Castlevania Producer Koji Igarashi has left Konami to found his own studio, leaving the future of his beloved series up in the air and adding another to the ranks of Japanese veteran developers departing for the indie scene.
"I've decided to break out on my own to have the freedom to make the kind of games I really want to make—the same kind I think fans of my past games want as well," Igarashi said in a statement to IGN.
"Leaving Konami was a big decision, and not one I took lightly—I've spent my entire career there, made many friends, and had a lot of great opportunities—but I hope all the gamers and fans who have supported me in the past will join me in being excited about what comes next. Wish me luck!"
Konami has yet to comment on the future of Castlevania. Igarashi saw a diminished role in the series over the past few releases with development of the Lords of Shadow side-series being outsourced to Spanish studio MercurySteam, and Konami slapped the more recognizable Hideo Kojima's name on the box instead of his own to boost sales. How anybody can be more recognizable than a guy who loves whips and cowboy hats the way Igarashi does is beyond me, though.
In all fairness, Koji Igarashi had taken the series to some pretty bizarre levels of insanity, a direct opposition to the "bullet points action game" approach MercurySteam took. Some proved successful to niche audiences like Castlevania: Harmony of Despair on PSN and Xbox Live and Castlevania: The Adventure Rebirth for WiiWare. Other's proved to be downright loathed, like the Wii Remote fighter Castlevania: Judgement.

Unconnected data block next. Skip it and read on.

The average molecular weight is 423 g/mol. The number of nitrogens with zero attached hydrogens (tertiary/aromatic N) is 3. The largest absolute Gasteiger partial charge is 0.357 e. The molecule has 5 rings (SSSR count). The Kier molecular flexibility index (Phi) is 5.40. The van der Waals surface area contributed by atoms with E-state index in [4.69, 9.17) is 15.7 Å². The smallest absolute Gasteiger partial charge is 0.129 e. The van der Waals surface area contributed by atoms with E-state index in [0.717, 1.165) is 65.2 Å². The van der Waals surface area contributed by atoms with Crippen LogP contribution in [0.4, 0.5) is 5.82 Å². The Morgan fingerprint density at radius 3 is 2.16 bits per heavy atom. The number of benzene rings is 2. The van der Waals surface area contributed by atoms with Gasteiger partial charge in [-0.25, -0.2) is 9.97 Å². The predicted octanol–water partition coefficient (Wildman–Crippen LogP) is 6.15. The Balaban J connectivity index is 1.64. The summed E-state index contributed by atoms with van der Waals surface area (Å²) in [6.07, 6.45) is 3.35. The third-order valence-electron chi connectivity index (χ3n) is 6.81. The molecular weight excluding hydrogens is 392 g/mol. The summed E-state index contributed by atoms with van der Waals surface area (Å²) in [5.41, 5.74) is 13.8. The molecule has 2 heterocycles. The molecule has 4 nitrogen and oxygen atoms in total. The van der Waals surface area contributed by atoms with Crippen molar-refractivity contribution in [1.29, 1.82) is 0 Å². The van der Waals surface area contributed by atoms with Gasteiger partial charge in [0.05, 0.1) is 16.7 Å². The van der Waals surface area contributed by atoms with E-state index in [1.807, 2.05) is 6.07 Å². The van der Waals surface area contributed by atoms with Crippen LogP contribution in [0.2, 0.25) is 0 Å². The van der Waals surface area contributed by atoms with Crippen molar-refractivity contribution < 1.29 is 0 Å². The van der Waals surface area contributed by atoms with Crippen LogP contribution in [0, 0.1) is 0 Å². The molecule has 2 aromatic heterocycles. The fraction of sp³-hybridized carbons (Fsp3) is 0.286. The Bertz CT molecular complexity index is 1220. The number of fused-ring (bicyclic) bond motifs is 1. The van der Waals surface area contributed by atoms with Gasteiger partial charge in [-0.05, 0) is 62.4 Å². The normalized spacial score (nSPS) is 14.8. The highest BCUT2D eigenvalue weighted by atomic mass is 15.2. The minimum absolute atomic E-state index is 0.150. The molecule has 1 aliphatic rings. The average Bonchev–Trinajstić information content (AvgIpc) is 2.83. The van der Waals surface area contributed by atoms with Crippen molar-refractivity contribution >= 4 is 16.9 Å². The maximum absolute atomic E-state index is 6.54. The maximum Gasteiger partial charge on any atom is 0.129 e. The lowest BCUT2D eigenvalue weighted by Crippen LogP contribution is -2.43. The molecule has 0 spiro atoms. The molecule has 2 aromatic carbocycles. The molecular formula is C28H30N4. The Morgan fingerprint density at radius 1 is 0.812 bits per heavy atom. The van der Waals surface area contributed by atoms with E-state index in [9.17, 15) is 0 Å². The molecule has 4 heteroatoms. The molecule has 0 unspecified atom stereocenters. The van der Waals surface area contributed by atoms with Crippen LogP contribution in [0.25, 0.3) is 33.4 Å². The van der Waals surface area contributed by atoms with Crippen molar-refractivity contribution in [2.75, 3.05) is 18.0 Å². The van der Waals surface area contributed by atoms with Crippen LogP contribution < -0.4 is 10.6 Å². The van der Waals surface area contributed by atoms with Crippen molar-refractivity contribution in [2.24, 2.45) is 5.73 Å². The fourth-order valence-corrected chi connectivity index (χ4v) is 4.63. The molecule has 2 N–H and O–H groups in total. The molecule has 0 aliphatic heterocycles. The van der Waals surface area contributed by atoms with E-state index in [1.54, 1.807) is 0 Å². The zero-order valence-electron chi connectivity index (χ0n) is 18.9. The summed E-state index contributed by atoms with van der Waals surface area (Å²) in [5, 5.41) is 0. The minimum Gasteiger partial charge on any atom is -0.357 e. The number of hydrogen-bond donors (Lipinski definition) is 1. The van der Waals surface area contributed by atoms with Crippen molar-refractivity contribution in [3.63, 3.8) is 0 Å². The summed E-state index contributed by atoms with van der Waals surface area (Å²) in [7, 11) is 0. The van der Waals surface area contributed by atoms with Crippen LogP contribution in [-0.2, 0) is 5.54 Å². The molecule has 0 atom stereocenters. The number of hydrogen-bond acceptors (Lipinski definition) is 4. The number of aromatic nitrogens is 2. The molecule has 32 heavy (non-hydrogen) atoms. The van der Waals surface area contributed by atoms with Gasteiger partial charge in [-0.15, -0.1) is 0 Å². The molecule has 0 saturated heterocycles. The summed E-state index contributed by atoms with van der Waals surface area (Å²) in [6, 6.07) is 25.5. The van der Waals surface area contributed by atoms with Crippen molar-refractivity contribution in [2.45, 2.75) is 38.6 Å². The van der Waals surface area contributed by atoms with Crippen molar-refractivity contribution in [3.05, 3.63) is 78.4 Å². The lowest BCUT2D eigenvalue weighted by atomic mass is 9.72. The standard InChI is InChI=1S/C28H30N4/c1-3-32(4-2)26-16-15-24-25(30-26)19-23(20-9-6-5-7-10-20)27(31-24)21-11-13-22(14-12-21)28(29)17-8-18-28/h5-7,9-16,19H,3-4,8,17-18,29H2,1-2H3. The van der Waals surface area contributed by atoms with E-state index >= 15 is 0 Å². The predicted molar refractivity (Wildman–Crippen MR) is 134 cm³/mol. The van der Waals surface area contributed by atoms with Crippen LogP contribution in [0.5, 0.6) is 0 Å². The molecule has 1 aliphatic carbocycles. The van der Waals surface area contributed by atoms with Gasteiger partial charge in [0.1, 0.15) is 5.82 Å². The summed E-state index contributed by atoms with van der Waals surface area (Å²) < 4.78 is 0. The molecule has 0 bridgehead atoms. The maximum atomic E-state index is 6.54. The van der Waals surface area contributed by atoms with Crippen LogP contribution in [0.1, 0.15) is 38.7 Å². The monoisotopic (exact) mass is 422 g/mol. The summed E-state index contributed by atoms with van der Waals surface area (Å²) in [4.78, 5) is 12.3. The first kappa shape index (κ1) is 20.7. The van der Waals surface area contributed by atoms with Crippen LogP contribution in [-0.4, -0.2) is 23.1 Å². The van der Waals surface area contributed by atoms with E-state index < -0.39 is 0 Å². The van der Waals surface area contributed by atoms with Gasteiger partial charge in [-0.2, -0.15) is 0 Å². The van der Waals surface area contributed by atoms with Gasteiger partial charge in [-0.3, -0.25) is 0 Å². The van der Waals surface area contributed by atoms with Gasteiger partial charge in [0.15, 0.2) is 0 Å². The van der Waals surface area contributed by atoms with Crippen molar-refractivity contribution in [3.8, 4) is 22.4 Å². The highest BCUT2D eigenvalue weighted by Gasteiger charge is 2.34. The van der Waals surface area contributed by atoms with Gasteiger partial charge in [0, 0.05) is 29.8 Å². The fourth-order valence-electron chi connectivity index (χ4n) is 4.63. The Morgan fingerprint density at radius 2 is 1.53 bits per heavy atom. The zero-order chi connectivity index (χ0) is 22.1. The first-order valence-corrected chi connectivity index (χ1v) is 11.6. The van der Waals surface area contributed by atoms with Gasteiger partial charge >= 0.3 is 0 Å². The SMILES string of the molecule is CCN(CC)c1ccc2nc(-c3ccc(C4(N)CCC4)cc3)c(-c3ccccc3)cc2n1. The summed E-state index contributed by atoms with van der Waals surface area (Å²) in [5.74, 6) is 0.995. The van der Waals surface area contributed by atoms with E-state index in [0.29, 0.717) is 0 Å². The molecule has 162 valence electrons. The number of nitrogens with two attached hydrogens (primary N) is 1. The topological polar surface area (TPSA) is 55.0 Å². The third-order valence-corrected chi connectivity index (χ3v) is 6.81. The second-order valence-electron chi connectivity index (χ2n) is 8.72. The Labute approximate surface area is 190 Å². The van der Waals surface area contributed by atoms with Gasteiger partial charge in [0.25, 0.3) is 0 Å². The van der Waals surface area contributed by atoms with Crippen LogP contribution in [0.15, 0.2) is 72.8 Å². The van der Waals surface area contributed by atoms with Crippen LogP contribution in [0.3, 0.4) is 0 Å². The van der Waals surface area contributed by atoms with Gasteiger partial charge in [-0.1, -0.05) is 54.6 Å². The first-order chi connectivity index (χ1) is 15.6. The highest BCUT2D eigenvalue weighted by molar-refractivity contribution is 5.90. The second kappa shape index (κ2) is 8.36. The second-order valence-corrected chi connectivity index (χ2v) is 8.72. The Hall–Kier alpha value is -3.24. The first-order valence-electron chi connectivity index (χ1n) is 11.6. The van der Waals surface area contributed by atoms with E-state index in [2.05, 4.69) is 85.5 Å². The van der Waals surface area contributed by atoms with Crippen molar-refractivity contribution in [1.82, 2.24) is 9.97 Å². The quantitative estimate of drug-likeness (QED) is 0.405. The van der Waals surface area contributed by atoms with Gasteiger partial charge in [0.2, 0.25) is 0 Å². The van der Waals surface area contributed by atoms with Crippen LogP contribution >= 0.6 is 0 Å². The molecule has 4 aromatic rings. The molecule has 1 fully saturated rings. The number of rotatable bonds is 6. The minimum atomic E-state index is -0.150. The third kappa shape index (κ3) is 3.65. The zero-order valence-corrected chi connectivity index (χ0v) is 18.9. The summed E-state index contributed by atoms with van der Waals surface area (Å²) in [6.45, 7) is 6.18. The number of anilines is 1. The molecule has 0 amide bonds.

Castlevania is currently in a far unrecognizable state from when Igarashi had it running on all fronts from the transformation to CDs with Castlevania: Symphony of the Night and Castlevania: Rondo of Blood to all those wonderful handheld Castlevania games which proved popular enough to get six entries. Only Mario and Final Fantasy can claim to be that adaptable and prolific for so long, but with his style no longer in style, now is a better time than ever for Igarashi to find something and make it on his own.
Best of luck! Maybe he can party it up with Mega Man co-creator Keiji Inafune like its the 1980s all over again. These departing Japanese developers are all in their 50s and 60s by now, and while they are not getting any younger, the Japanese indie scene is still blooming and in need of guidance of true masters of the craft. Reboil the bubbling blood of youth!
As for Castlevania? It had a good run of nearly 30 years, but regardless of where Konami takes it now, something will always feel like it is missing, like cowboy hats, whips, and impressive moustaches at E3 booths.